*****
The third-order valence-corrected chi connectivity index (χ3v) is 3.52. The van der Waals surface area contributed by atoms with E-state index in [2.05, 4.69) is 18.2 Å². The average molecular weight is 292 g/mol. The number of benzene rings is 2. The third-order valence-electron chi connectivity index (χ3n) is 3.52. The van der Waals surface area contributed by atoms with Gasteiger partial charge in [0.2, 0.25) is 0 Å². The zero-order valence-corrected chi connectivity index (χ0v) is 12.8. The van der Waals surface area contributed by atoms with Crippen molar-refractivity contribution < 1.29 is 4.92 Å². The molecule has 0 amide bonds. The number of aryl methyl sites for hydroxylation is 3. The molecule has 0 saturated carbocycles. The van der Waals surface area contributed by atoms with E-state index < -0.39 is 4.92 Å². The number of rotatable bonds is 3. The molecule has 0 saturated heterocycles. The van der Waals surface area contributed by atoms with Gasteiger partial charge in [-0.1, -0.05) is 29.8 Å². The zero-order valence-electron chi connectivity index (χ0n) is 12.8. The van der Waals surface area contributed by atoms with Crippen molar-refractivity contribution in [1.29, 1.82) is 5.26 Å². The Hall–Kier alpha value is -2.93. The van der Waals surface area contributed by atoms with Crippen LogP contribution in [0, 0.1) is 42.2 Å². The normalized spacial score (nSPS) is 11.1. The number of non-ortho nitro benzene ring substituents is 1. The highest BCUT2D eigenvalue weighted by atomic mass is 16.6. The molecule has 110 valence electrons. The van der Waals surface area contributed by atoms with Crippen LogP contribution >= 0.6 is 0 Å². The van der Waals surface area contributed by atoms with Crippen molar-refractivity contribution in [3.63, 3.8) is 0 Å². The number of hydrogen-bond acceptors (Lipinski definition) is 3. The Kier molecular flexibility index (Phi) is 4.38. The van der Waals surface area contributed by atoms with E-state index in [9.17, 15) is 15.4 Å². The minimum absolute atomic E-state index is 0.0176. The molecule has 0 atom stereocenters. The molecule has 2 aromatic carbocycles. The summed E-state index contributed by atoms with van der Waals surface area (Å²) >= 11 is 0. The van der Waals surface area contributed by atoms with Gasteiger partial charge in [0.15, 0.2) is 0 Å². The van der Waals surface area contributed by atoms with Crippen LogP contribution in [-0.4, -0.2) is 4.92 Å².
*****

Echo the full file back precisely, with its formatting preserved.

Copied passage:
The third-order valence-corrected chi connectivity index (χ3v) is 3.52. The van der Waals surface area contributed by atoms with E-state index in [2.05, 4.69) is 18.2 Å². The average molecular weight is 292 g/mol. The number of benzene rings is 2. The third-order valence-electron chi connectivity index (χ3n) is 3.52. The van der Waals surface area contributed by atoms with Gasteiger partial charge in [0.2, 0.25) is 0 Å². The zero-order valence-corrected chi connectivity index (χ0v) is 12.8. The van der Waals surface area contributed by atoms with Crippen molar-refractivity contribution < 1.29 is 4.92 Å². The molecule has 0 amide bonds. The number of aryl methyl sites for hydroxylation is 3. The molecule has 0 saturated carbocycles. The van der Waals surface area contributed by atoms with E-state index < -0.39 is 4.92 Å². The number of rotatable bonds is 3. The molecule has 0 saturated heterocycles. The van der Waals surface area contributed by atoms with Gasteiger partial charge in [-0.1, -0.05) is 29.8 Å². The zero-order valence-electron chi connectivity index (χ0n) is 12.8. The van der Waals surface area contributed by atoms with Crippen molar-refractivity contribution in [1.29, 1.82) is 5.26 Å². The Hall–Kier alpha value is -2.93. The van der Waals surface area contributed by atoms with Crippen LogP contribution in [0, 0.1) is 42.2 Å². The normalized spacial score (nSPS) is 11.1. The number of non-ortho nitro benzene ring substituents is 1. The highest BCUT2D eigenvalue weighted by atomic mass is 16.6. The molecule has 110 valence electrons. The van der Waals surface area contributed by atoms with Crippen LogP contribution >= 0.6 is 0 Å². The van der Waals surface area contributed by atoms with Crippen molar-refractivity contribution in [3.63, 3.8) is 0 Å². The number of hydrogen-bond acceptors (Lipinski definition) is 3. The Kier molecular flexibility index (Phi) is 4.38. The van der Waals surface area contributed by atoms with E-state index in [9.17, 15) is 15.4 Å². The minimum absolute atomic E-state index is 0.0176. The molecule has 0 atom stereocenters. The molecule has 2 aromatic carbocycles. The summed E-state index contributed by atoms with van der Waals surface area (Å²) >= 11 is 0. The van der Waals surface area contributed by atoms with Gasteiger partial charge in [0.15, 0.2) is 0 Å². The van der Waals surface area contributed by atoms with Crippen LogP contribution in [-0.4, -0.2) is 4.92 Å².